The Dallas Symphony Orchestra’s guest star this weekend, 25-year-old Italian concert pianist Beatrice Rana, has never played with the orchestra before, but five years ago, a weekend in North Texas changed her life.
Rana took home the silver medal in the 2013 Van Cliburn International Piano Competition, an award that propelled the talented young star to international renown. The acclaim is well-deserved — Rana is an intelligent artist who carefully adapts her approach to different composers and eras, and never seems to be showing off — but even she seems a little surprised by how quickly her star has risen.
“Competitions like the Cliburn can be really life-changing,” Rana says. “If I think back to the competition, to when I did it, it is even hard to recognize my life.”
After her second-place finish — in a competition in which, oddly enough, silver medalists often prove to be better and more renowned than the winners — Rana’s schedule booked up with performances across the globe.
“Of course I was very happy about it,” she says, “but at the same time, it’s quite shocking because you know you want to become a concert pianist, but you don’t know what it means.”
From Thursday through Sunday in Dallas, Rana will perform Sergei Prokofiev’s Third Concerto, a bustling, chattering, cheerful piece composed in the 1920s and premiered in Chicago. The DSO has assembled an interesting program: Surrounding Prokofiev’s concerto are two much older, more classically styled symphonies by Haydn and Beethoven.
At the time that the Russian was writing his piece, on a vacation in France, he was considered a modernist and a boundary-pushing sensation. But the DSO and its guest conductor, 18th century specialist Nicholas McGegan, want to underline the similarities rather than dramatize the difference.
“In the modern music, there is this kind of refusal to the emotionally charged romanticism,” Rana says, “and that couples very well with the classical repertoire because classical repertoire was not so dramatic.”
Another similarity between Prokofiev and Haydn: “The interaction with the instruments and the way everyone behaves onstage is joyful," Rana says. "There is a lot ... happening.”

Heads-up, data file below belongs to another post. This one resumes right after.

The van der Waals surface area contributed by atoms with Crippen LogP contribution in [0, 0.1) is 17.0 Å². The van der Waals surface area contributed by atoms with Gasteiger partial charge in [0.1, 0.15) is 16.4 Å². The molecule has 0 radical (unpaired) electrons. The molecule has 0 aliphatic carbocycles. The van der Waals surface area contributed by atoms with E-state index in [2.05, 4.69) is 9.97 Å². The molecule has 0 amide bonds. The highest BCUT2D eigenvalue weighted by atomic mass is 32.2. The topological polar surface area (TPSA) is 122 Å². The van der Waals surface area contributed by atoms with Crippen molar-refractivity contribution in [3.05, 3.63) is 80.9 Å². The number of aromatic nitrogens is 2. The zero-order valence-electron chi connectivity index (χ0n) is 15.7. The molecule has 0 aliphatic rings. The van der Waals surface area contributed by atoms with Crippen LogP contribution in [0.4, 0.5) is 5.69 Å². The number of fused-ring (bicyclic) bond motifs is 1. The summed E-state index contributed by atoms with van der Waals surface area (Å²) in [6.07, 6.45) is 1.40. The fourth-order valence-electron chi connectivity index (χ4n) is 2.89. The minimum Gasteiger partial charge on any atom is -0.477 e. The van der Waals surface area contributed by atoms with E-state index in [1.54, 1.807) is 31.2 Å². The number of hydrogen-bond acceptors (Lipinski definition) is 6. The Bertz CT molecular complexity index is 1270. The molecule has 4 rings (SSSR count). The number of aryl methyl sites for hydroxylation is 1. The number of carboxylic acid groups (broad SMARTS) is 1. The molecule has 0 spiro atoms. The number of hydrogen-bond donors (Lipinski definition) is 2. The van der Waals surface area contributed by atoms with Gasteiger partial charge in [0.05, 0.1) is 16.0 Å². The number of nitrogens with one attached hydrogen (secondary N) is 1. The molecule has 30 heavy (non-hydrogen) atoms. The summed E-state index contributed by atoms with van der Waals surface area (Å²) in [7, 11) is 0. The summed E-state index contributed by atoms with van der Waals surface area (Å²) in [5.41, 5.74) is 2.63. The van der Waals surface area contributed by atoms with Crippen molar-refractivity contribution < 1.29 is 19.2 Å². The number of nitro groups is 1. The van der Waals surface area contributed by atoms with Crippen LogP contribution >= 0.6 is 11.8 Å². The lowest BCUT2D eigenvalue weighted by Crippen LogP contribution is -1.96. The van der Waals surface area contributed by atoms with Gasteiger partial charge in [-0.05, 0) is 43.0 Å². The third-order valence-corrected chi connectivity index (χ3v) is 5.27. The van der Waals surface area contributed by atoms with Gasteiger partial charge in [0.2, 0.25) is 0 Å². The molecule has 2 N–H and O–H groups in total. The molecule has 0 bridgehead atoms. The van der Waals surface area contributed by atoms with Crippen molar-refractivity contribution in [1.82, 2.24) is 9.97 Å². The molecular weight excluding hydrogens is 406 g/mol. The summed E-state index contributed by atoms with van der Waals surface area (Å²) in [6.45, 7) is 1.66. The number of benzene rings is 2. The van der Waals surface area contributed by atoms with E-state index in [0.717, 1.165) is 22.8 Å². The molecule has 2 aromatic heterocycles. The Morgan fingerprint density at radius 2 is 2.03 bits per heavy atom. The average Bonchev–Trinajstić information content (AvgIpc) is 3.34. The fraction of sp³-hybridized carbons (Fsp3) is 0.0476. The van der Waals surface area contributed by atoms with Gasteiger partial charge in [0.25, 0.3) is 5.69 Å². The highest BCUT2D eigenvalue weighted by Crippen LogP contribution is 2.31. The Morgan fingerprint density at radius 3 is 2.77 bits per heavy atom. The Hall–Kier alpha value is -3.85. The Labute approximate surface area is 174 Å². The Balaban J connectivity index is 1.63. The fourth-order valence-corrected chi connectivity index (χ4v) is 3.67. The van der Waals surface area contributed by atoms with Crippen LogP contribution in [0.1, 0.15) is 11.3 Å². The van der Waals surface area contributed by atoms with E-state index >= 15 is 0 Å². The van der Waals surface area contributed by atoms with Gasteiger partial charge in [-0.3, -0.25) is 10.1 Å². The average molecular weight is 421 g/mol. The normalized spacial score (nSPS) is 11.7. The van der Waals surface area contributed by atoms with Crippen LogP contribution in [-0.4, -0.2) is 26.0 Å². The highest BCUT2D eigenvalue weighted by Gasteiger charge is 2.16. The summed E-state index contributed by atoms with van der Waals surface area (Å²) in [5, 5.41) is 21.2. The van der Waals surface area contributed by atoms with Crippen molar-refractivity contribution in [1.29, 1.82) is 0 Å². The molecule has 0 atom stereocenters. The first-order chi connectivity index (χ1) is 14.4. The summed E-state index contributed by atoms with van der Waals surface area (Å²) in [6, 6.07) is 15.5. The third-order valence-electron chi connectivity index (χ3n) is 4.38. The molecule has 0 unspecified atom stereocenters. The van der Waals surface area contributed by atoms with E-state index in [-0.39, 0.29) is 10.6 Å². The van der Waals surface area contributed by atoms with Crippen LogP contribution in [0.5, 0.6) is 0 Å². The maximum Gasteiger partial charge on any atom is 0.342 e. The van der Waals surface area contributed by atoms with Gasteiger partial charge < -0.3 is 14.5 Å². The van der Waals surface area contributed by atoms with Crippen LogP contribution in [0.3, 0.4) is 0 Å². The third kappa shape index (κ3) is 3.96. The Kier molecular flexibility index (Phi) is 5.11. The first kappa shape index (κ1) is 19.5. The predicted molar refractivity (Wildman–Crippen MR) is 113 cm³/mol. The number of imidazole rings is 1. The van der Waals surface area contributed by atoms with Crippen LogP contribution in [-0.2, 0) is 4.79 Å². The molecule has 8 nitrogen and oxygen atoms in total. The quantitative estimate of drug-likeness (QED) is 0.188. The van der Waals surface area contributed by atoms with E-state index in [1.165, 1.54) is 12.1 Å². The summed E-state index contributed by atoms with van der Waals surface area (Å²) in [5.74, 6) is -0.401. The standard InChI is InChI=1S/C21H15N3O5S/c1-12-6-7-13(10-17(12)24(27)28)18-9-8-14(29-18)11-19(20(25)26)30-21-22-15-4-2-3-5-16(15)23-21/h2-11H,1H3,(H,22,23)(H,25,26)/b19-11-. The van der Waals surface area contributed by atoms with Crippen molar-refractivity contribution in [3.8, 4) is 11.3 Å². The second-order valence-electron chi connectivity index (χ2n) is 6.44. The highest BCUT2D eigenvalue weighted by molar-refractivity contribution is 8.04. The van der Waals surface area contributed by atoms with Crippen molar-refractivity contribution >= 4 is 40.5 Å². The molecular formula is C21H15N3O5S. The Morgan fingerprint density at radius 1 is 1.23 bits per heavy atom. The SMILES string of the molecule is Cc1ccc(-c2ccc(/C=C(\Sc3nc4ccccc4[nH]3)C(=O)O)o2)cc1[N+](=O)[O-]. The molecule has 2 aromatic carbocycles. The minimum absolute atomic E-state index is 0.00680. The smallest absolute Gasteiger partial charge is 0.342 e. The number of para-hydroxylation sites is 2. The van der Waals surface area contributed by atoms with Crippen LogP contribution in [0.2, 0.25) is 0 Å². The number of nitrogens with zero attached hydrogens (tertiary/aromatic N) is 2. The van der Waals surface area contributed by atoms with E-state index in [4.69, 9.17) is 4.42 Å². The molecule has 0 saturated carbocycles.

Joy and playfulness will be consistent themes this weekend. Haydn’s Symphony No. 83 is nicknamed “The Hen” because some say a theme in the first movement sounds like a clucking chicken. (You can kind of recognize it, in a “They thought that sounded like a hen?” way.) And Beethoven’s Second Symphony finds that composer’s usual heroic posturing tempered by youthful energy and optimism.
The Prokofiev concerto is harder to describe; it veers all over the map, which is part of its charm. Rana gamely attempts to sum it up for us anyway.
“There is always this balance between this incredibly playful and hectic attitude and this peaceful and static side,” she says. “In the second movement, it’s like you’re walking on the moon and you don’t know what you will find. It’s like there is no gravity.”
We Believe Local Journalism is Critical to the Life of a City
Engaging with our readers is essential to the Observer's mission. Make a financial contribution or sign up for a newsletter, and help us keep telling Dallas's stories with no paywalls.
Support Our Journalism
First-time listeners, she thinks, will be surprised by something else.
“They will be for sure shocked by the connection with the Harry Potter movie because there is a place in the first movement where the harmonic progression is the same with the Harry Potter soundtrack," she says. "That shows how the contemporary music is taking from the past.”
That idea might as well be the theme of this weekend’s program. If you hear bits of Prokofiev that John Williams borrowed for a Hollywood movie, listen also for connections among the fast-fingered Russian firebrand and the more straight-laced German composers whose works preceded his by over a century. In the hands of great artists, everything old can be made new again.
Visit mydso.com for tickets.